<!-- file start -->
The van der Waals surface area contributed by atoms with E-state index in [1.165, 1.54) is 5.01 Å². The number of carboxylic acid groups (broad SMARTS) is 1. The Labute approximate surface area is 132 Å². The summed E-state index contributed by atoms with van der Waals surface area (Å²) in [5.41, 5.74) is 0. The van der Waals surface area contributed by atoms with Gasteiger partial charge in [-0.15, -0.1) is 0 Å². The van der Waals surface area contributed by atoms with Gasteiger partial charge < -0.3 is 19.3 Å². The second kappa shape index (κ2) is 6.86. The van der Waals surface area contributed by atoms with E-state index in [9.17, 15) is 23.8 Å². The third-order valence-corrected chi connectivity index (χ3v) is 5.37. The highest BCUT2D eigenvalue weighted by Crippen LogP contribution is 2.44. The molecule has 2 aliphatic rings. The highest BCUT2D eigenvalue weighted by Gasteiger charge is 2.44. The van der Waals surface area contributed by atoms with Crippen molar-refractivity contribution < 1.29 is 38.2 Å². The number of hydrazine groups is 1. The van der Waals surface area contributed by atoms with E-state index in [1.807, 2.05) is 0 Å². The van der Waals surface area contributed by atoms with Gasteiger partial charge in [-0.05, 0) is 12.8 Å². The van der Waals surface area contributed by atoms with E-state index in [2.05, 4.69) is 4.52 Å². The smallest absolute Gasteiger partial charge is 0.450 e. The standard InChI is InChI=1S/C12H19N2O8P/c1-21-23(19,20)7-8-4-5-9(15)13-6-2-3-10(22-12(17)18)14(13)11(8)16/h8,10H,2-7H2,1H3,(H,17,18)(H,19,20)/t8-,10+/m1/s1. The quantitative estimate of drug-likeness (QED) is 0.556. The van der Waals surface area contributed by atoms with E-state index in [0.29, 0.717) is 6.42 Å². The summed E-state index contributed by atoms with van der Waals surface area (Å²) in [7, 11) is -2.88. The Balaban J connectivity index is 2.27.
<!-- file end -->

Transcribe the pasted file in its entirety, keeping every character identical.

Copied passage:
The van der Waals surface area contributed by atoms with E-state index in [1.165, 1.54) is 5.01 Å². The number of carboxylic acid groups (broad SMARTS) is 1. The Labute approximate surface area is 132 Å². The summed E-state index contributed by atoms with van der Waals surface area (Å²) in [5.41, 5.74) is 0. The van der Waals surface area contributed by atoms with Gasteiger partial charge in [-0.15, -0.1) is 0 Å². The van der Waals surface area contributed by atoms with Gasteiger partial charge < -0.3 is 19.3 Å². The second kappa shape index (κ2) is 6.86. The van der Waals surface area contributed by atoms with E-state index in [9.17, 15) is 23.8 Å². The third-order valence-corrected chi connectivity index (χ3v) is 5.37. The highest BCUT2D eigenvalue weighted by Crippen LogP contribution is 2.44. The molecule has 2 aliphatic rings. The highest BCUT2D eigenvalue weighted by Gasteiger charge is 2.44. The van der Waals surface area contributed by atoms with Crippen molar-refractivity contribution < 1.29 is 38.2 Å². The number of hydrazine groups is 1. The van der Waals surface area contributed by atoms with E-state index in [1.807, 2.05) is 0 Å². The van der Waals surface area contributed by atoms with Gasteiger partial charge in [-0.05, 0) is 12.8 Å². The van der Waals surface area contributed by atoms with E-state index in [2.05, 4.69) is 4.52 Å². The smallest absolute Gasteiger partial charge is 0.450 e. The standard InChI is InChI=1S/C12H19N2O8P/c1-21-23(19,20)7-8-4-5-9(15)13-6-2-3-10(22-12(17)18)14(13)11(8)16/h8,10H,2-7H2,1H3,(H,17,18)(H,19,20)/t8-,10+/m1/s1. The quantitative estimate of drug-likeness (QED) is 0.556. The van der Waals surface area contributed by atoms with E-state index in [0.29, 0.717) is 6.42 Å². The summed E-state index contributed by atoms with van der Waals surface area (Å²) in [7, 11) is -2.88. The Balaban J connectivity index is 2.27.